Takashi Murahara writes:
Mr. O has the following risk factors
for another myocardial infarction:
(1) high hypertension, 165-105 mmHg (this level is classified as stage II hypertension);
(2) LDL -- 173 mm/dl; HDL -- 26 mm/dl;
(3) sharp chest pains that sometimes occur right after his dinner meals, a clear symptom of angina pectoris;
(4) 20 kilos overweight;
(5) having once been a heavy cigarette smoker, he has cut down his smoking from a pack a day to less than half a pack.
Hypertension is one of the main risk factors of CVD. Because of high blood pressure, the arterial wall was injured, which is a cause of atherosclerosis or thrombosis. Extra LDL in the blood adheres to the arterial wall and deposits of LDL are oxidized. Macrophages, which are scavengers in our body, uptakes oxidized LDL by choice, because oxidized LDL is recognized as foreign matter by macrophagea. Before long, macrophages are filled with oxidized LDL and collect on arterial wall, which is the early stage of atherosclerosis. Sharp chest pains, angina pectoris, are another clear symptom of CVD. He will sometimes feel pain in his left arm, because angina pains are projected on the left arm, related to dermatomes.
Also, being almost 20 kilos overweight
will be load on the heart. Cigarette smoke contains many bad agents for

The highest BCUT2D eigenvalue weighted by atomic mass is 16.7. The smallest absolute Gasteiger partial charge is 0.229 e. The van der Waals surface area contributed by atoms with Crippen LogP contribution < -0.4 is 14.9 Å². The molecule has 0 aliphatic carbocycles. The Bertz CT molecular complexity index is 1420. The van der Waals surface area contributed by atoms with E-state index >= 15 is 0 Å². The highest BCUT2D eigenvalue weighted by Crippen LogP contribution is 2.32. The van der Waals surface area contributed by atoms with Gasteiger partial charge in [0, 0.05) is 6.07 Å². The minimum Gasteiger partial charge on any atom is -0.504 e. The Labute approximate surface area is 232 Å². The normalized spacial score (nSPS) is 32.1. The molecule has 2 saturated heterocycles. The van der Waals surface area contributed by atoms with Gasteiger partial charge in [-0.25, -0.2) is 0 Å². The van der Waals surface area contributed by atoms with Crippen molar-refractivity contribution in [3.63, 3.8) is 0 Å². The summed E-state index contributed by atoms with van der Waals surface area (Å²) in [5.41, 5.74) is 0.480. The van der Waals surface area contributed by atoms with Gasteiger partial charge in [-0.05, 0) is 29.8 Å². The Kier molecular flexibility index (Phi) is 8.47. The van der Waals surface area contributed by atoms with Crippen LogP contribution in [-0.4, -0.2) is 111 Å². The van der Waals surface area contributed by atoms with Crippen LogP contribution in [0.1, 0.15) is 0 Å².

CVD. Nicotine constricts blood vessels strongly. Carbon monoxide bonds
to hemoglobin and will cause ischemia in which some chemical agents injure
the vascular endothelium.
At first, I would recommend that he take some clinical tests such as electrocardiography (ECG) and angiography to know more about his cardiovascular condition.
Second, Mr.O had better use some vasodilator, which dilates blood vessels, like nitroglycerin. I suggest he undergo treatment for hypertension and hyperlipidemia. There are some antihypertensive agents, such as beta-blockers and angiotensin converting enzyme inhibitors. Estrogen reduces LDL level in blood. Aspirin also will be a prophylactic because it inhibits thrombogenesis.
He must alter his life style of course. I suggest three things as follows.
(1) He must eat low fat diets. He must eat many vegetables and fish. It is also necessary for him to reduce salt in his diet. Excessive intake of sodium keeps up hypertension.
(2) He must do moderate exercise everyday. I would like to urge him to walk. I also suggest that he walk with his family or friends and use a pedometer because he can enjoy walking and have a target like 10,000 steps a day.
(3) He must quit smoking, which helps to improve his hypertension and stop atherosclerogenesis.
So, a combination of lifestyle changes (1-3, above) and strict monitoring by his doctors, and regular check-ups and regular taking of medicines (described above) will help improve Mr. O's health outlook in the longer term. Finally, I would like to give Mr. O one more piece of advice. He should consult his doctor immediately when he feels a bad condition in his body. The sooner he consults his doctor, the better his doctor can treat him.
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